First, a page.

Saturday, February 10, 2018

Step 2, It's all in the landing...

Step 2:  Came to believe that a Power greater than ourselves could restore us to sanity.

Koan - Viewing the Snow:  Layman P’ang pointed to the falling snow and said, “The snow is so beautiful; each flake lands in the same place.”

Yamada's translation is: "Beautiful snow flakes! They don't fall on any other place."


I view “Came to believe” as not something to strive for.  Instead, it’s sort of a forecasting of what is to come, predicated on continuing to work the Steps. It’s like building strong muscles.  I’ll never simple wake up one day with stronger muscles.  Only after I have worked my muscles with exercise and lifting weights will my muscles become stronger.

Each flake … falling, swirling, updrafts, eddies, totally at the whim of wind and temperature, completely powerless over its destiny and not in control of anything.  Does it know when or where or even if it will land?  No.  All each snowflake can do is fall and wait and see what happens, falling only on the place where it lands.

I’m that snowflake falling, completely powerless over my destiny and not in control of anything.  The falling is the coming to believe part. Coming to believe that I will cease falling and land in a place.  Where or when, I don’t know.  All I can do is wait and see…and enjoy the ride.

This reminds me of a story from a Buddhist teacher; unfortunately I cannot recall his name -- You are falling from a great (un-survivable) height.  As you fall, spinning and rotating toward earth, what a shame it would be to not enjoy the spectacular view in all directions.

I’ll know I’ve landed in the right place when I have come to believe in Step 2. This may happen as soon as I embrace Step 3? Or later on…

The evening went a little differently for us this time.  I learned earlier in the day from a note that my wife had left, that Dale (who seldom misses 12 & Zen) would not be attending.  He was in the emergency room at Memorial Hospital.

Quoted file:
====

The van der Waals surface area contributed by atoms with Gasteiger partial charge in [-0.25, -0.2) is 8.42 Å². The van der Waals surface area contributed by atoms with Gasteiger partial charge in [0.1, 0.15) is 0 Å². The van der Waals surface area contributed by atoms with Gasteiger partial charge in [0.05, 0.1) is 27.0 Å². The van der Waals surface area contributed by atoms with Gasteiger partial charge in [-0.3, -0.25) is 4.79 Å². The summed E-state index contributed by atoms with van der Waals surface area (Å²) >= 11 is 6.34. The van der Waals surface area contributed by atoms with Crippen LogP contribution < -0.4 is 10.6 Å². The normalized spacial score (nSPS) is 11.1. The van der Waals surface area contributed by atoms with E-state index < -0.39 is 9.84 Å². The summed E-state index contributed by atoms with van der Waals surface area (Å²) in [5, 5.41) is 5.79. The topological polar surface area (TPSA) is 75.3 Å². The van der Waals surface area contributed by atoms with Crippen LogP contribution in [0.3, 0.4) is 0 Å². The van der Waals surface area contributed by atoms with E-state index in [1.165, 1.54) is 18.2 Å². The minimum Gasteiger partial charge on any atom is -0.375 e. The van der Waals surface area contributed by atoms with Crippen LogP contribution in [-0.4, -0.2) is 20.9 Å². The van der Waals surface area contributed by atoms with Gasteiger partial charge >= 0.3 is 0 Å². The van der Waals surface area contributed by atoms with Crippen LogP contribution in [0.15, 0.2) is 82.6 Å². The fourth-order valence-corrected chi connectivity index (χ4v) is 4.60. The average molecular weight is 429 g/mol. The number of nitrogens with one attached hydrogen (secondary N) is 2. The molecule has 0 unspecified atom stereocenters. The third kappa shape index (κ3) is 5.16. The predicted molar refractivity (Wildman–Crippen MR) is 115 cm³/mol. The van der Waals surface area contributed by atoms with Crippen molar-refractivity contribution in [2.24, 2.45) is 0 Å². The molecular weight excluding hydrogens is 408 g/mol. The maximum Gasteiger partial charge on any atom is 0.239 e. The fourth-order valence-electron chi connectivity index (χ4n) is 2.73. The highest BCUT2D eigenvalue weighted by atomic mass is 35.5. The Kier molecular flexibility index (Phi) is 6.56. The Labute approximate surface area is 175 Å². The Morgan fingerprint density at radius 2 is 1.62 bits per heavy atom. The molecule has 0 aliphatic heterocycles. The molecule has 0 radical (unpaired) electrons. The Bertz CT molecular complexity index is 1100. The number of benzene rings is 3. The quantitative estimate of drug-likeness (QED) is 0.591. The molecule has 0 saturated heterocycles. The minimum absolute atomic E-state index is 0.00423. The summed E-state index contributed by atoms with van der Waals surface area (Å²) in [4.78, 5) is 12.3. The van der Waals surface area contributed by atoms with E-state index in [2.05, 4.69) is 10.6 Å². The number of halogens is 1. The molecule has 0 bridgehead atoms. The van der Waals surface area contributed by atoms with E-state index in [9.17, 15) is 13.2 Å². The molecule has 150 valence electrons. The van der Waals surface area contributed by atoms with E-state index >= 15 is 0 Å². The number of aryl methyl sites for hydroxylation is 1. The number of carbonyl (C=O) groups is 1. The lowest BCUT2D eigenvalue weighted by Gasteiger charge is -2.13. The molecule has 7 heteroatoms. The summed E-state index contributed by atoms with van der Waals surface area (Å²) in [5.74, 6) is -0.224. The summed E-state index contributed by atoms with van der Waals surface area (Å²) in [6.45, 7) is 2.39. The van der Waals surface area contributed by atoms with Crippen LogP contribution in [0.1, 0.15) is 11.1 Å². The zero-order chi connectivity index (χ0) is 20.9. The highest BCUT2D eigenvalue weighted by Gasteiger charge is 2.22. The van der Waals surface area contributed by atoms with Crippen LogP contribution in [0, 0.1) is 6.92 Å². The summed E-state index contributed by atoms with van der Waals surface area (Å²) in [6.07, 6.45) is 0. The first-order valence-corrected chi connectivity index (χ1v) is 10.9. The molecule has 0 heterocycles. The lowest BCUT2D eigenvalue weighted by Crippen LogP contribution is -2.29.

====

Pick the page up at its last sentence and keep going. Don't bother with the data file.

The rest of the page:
Of course he was on my mind and in my prayers. There was nothing I could do for him and I remained sane as I went about the rest of my day.  Concern yes, but no worries. He was being taken care of where he was and I am being taken care of where I am, because I trust in a Power greater than myself.

We missed Dale's presence yesterday evening.

Today I paid him a visit. He smiled as I walked in. His recovery may take months.  Beautiful Dale has landed in the same place.

"As the koan slipped into my body, I did not need to find a meaning outside of this very moment and this very place."*


Bill K.

* I  just swiped this from something my friend Jon Joseph Roshi just sent.  It seems a fitting closing here.
Thanks Jon.








Tuesday, January 30, 2018

Sitting with Step 2 and Layman P'ang

February in a few days.  Time to sit with Step Two...

Step 2:  Came to believe that a Power greater than ourselves could restore us to sanity.
...and this koan:

Viewing the Snow:  Layman P’ang pointed to the falling snow and said, “The snow is so beautiful; each flake lands in the same place.”

Yamada's translation is: "Beautiful snow flakes! They don't fall on any other place."


We'll be meeting on February 9th for sitting and discussion and a commentary here.



Bill K.

Saturday, January 13, 2018

Step 1, This is our new normal



Step 1:  We admitted we were powerless over alcohol [or something] -- that our lives had become unmanageable.

Koan: My barn having burned to the ground, I can now see the moon.    
Mizuta Masahide  1657-1723

If there is a disclaimer for my blog, it’s the coupling of koans and the Steps. We are using koans in a non-traditional way, and yet…we never know what koans will stir in us.

We don’t know the cause of this fire; what if I started the fire, then couldn’t put it out and my barn was destroyed?

·     Now my winter hay is gone.
·     Now my animals have no food or shelter.
·     Now my tools are ruined.
·     My life, its so unmanageable.